I’ve been speaking with a lot of people in the voluntour industry lately and they all agree: voluntourism is an expanding industry. It’s an exponential equation: after people participate, they share their experiences with friends and family. Volunteering is infectious. We are inspired by the good deeds of others. I believe, deep inside, we all want to improve the world around us, even if we don’t know it or understand how. Seeing the effects of volunteering on the people we care about is transformative. It demonstrates the power and importance of something that might at first glance seem onerous or unappealing (like Paul Rudd in My Idiot Brother). I’ve been watching the industry grow. Every week it seems like there are more organizations popping up, and more volunteers are asking how to get involved. It’s very exciting to see the numbers reflecting my hunch… that more and more traditional tourism companies are incorporating volunteering into their programs.
The world needs more heroes. Heroes are people who step up, who face challenges selflessly and with resolve. Heroes help others when they don’t have to. There are so many people with privilege in this world—people who have everything they need but don’t look beyond their neatly kept front yards. I don’t blame these people, in fact, often I am one of them. It’s easy to live, to move through each day focused on the little things. We are all concerned with our own well-being: our relationships, jobs, and dreams. Sometimes we need reminding that we live in a global context, that our privilege stands on the shoulders of other people’s need. We don’t all have to be Angelina Jolie, but we do have to do more. Inequality is an innate part of life but that doesn’t mean we should accept it. Fighting inequality is everyone’s responsibility and it starts with a simple choice: deciding to volunteer.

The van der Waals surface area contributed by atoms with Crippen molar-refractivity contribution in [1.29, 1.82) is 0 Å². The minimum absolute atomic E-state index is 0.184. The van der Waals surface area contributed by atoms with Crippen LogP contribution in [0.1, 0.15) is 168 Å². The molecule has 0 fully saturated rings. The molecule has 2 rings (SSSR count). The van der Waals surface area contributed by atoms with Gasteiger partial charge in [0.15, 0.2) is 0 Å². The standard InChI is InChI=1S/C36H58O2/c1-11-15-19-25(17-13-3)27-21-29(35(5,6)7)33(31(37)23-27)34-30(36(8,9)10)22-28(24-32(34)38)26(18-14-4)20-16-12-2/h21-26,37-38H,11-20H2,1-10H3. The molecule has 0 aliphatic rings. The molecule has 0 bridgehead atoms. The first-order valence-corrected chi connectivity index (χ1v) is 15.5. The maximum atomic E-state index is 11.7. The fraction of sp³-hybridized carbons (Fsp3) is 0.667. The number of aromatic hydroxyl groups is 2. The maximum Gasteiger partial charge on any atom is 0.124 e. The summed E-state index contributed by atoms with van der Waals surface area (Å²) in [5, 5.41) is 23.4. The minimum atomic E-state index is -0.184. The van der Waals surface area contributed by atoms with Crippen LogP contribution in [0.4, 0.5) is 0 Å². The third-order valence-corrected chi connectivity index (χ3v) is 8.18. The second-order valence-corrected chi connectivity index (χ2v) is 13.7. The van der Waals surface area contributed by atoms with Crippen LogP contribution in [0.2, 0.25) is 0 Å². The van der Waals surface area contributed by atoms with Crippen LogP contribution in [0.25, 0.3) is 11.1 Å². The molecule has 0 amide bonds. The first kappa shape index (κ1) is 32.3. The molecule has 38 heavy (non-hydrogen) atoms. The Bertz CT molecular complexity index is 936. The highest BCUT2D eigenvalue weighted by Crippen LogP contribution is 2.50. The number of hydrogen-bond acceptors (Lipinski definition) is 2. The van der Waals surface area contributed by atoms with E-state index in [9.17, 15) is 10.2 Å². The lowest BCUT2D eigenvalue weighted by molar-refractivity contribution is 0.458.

WildChina is a sustainable travel company that brings travelers and volunteers to a wide variety of locations across the country. They are an ecologically sensitive operation, focused on sharing China’s unique culture and heritage, but they are also a model for-profit organization with a broad spectrum of opportunities for all sorts of travelers. They offer a unique combination: 100% customization, deep-seated networks of opportunities and programs, and commitment to education. WildChina is passionate about China and that passion is infused in all of their trips. Their overarching mission—to teach travelers and volunteers about the beauty, culture, and history of China—is served by their focus on individualized itineraries. Each traveler—vacationer, volunteer, or student—has a unique WildChina experience.
I often write about how social media can help your voluntour organization attract new volunteers, but unfortunately the effect is relatively unquantifiable. It is difficult to discern what factors are inspiring volunteers to travel. Is it the company’s website, their twitter feed, word of mouth, or Facebook? Organizations struggle to keep up with all of the latest tools, convinced that they’re working… somehow. But, according to some, it’s not impossible to quantify the effect of social media on travel booking, it just requires a bit of a shift in the way we think about our measurements. It’s more about measuring activity and interest than it is about identifying a direct link between fans and customers. So, it would rather obviously follow that the more you can inspire engagement, the better. There are also some exciting new tools available for measuring engagement—from KLM’s Meet & Seat application to Trippy which allows users to solicit advice from friends about their travel plans.
In a past life, I was the Marketing Director for a web hosting company. I had an ad-hock background in online marketing from working on my own artistic projects, but I certainly wasn’t up-to-date on the latest tools and tricks. Of course, with the lightning fast pace of technology, being up-do-date is a constant challenge, but I was rather dismally behind the curve. Fortunately, my boss was happy to give me the time I needed to learn so I started reading everything I could find on Internet marketing best practices—from SEO and meta tags to social media and newsletters. By the end of my two years with the company, I was something of an expert on marketing strategy. I learned that all the frenetic updating and linking in the world can’t match a good person-to-person campaign. I think the online marketing experts would agree.